5. Michael says:

    Thank you, Paul, for your comments.

    It starts with automation, and tools, but neither of those words are mentioned after the third paragraph.

    You might like to have a look at the beginning of the sixth paragraph. You also note later (although you disagree) that I am claiming that tools are media, of which more in a moment.

    The McLuhan background isn't referenced after paragraph 4 but doesn't seem to segue into paragraph 5. Why is it there?…
    "literacy without social concern is meaningless" – this doesn't follow from the text in the blog. It might be substantiated by Pattanyak in his pitch which you don't reference.

    David Pattanayak, mentioned in paragraph 5, was one of the scholars at the conference referenced in paragraph 4. I'm sorry if this wasn't sufficiently clear.

    I don't see the relevance inferred in para 6. What exactly is the connection? I also don't understand the 'Chapel Hill Approach…'. Who references that work except the context-driven folk? CH is an age ago – nobody except a few testing archaeologists read that sutff?

    For me, part of understanding the present involves trying to understand the past. I believe that few read about Chapel Hill less because it's old and irrelevant, but more because it was so successful. Its message is tacitly repeated every day in the words and actions of those who see testing as a simple technical problem, and who believe that if only we did enough checking (mediated by test scripts and/or automated), we'd be fine.

    The quotes are really proposing that speeches made without written prompts (Powerpoint 100BC?) are superior to written texts used by less capable orators…I've ordered a copy of the book – I'll make a more considered response in time.

    That's an interesting interpretation. I'd be grateful if you could point out evidence for it. Perhaps you can do that after you've read the piece in full. Maybe the Amazon reviewer, citing Socrates, missed the part in which Socrates notes "Know then, fair youth, that the former discourse was the word of Phaedrus, the son of Vain Man,…" That is, Socrates was parodying what Phaedrus would have saidI. I'm no expert on the classics either, but I generally prefer reading them myself before making conclusions about them based on an Amazon reviewer's review, even if he is a top 100 reviewer. (By the way, the review to which you refer is here: http://www.amazon.com/Phaedrus-Oxford-Worlds-Classics-Plato/dp/0192802771)

    I'm not sure of the connection here. No I am sure – there is none.

    Spoken like a developer! There is no bug. Is there a possibility that there is a connection, but that I haven't expressed it sufficiently clearly for you? Or that I (and others) might see a connection that you don't, and that being reasonable people, we might disagree reasonably? Apparently not; there is no connection.

    More in a moment…

  6. James Marcus Bach says:

    I don't understand Paul Gerrard's objection to studying the history of testing.

    I missed the part where he tells us why we're better off being uneducated about our craft.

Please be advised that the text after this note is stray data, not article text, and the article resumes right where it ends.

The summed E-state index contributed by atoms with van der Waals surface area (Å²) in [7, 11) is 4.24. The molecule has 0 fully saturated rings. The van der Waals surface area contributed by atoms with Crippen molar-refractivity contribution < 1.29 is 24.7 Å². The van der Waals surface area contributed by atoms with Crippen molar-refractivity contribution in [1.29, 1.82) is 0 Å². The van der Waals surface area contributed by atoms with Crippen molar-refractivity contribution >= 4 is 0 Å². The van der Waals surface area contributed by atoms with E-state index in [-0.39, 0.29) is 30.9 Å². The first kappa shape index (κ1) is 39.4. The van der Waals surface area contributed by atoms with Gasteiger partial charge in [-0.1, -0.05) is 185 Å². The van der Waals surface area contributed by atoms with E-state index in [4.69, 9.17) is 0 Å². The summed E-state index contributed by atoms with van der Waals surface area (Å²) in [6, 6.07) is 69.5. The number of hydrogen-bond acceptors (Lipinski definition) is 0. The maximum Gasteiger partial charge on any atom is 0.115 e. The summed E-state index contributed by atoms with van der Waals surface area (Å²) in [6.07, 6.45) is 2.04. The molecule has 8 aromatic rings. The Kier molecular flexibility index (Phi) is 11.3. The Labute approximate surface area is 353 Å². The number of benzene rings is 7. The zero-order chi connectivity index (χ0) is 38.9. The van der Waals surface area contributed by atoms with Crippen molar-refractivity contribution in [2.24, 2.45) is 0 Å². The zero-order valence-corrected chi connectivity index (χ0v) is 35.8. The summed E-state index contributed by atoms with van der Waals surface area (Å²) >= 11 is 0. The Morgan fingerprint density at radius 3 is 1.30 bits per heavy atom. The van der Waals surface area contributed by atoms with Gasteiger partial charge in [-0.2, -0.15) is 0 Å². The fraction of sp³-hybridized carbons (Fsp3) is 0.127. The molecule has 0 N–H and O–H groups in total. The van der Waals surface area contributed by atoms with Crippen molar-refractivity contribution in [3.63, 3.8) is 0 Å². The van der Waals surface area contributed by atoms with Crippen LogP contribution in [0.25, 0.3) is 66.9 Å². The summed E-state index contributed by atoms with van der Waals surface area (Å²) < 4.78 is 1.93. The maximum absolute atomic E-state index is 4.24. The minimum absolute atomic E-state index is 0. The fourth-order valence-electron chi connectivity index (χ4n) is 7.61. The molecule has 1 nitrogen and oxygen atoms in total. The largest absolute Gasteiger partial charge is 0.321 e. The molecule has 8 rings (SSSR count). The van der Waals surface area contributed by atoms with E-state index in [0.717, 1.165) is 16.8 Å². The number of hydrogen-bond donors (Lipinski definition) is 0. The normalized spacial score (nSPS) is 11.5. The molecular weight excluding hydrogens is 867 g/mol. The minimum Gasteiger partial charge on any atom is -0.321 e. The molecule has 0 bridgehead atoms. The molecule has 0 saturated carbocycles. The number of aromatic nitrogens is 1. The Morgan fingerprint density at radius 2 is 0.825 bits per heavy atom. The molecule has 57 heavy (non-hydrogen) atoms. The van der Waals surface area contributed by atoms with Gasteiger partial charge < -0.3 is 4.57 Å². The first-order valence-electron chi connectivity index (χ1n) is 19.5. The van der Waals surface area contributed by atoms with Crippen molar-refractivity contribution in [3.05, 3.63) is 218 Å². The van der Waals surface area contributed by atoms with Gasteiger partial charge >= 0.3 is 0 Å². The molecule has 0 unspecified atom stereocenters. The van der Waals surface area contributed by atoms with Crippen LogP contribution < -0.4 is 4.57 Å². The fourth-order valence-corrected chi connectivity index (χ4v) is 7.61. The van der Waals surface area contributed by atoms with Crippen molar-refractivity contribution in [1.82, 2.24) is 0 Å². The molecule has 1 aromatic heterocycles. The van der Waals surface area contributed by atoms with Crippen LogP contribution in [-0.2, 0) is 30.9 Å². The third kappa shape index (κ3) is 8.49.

It's kind of a back-handed compliment, I guess. Apparently he thinks only the context-driven crowd can be expected to know what they are talking about!

  7. Michael says:

    The classical view seems to imply that the written word has little value; that the only rewarding performance is a live performance (by the original 'orator').

    Well, you're certainly entitled to draw whatever inferences you like. However, I hope that you'd consider a different interpretation, based on a difference between questioning and rejecting.

    I'm not saying that there's no value in (say) the text of Shakespeare's plays; but I am saying that it's important to question what the text leaves in, what it leaves out, and what it might put in. That was what McLuhan was very concerned about. He saw that issue starting with the phonetic alphabet, through movable type, and on to electronic media. (Note that McLuhan takes a much broader view of "media" than you seem to here; for McLuhan, a medium was anything that effected a change—but I suppose you didn't read my article either.) Representations of something change the thing; they take our experience of the original thing from immediate to mediated. That's not a bad thing, necessarily, but the experience of one is definitely different from experience of the other.

    Read the blog post above carefully and you'll note (well, I hope you'll note) that I'm suggesting a change in focus, questioning and de-centring the document, and not rejecting the idea of documents altogether.

    Philosophy, ontology and epistemology might characterise some disucssions by consultant types – but most testers would benefit tremendously by using their critical faculties alone.

    I trust you intended the first part of the sentence ironically. However, I think that the development of critical faculties depends on philosophy (the love of wisdom), ontology (how we view the world), and epistemology (how we know what we know). That may not be how the conversation begins, but I think those issues emerge for those who care about the work that they do.

    Perhaps you disagree. Or to put it another way, perhaps you have a philosophical objection because our ontologies disagree based on our epistemologies. Or to put it yet another way, "whatever", "onward", or "oh, bollocks".

    Cheers,

    —Michael B.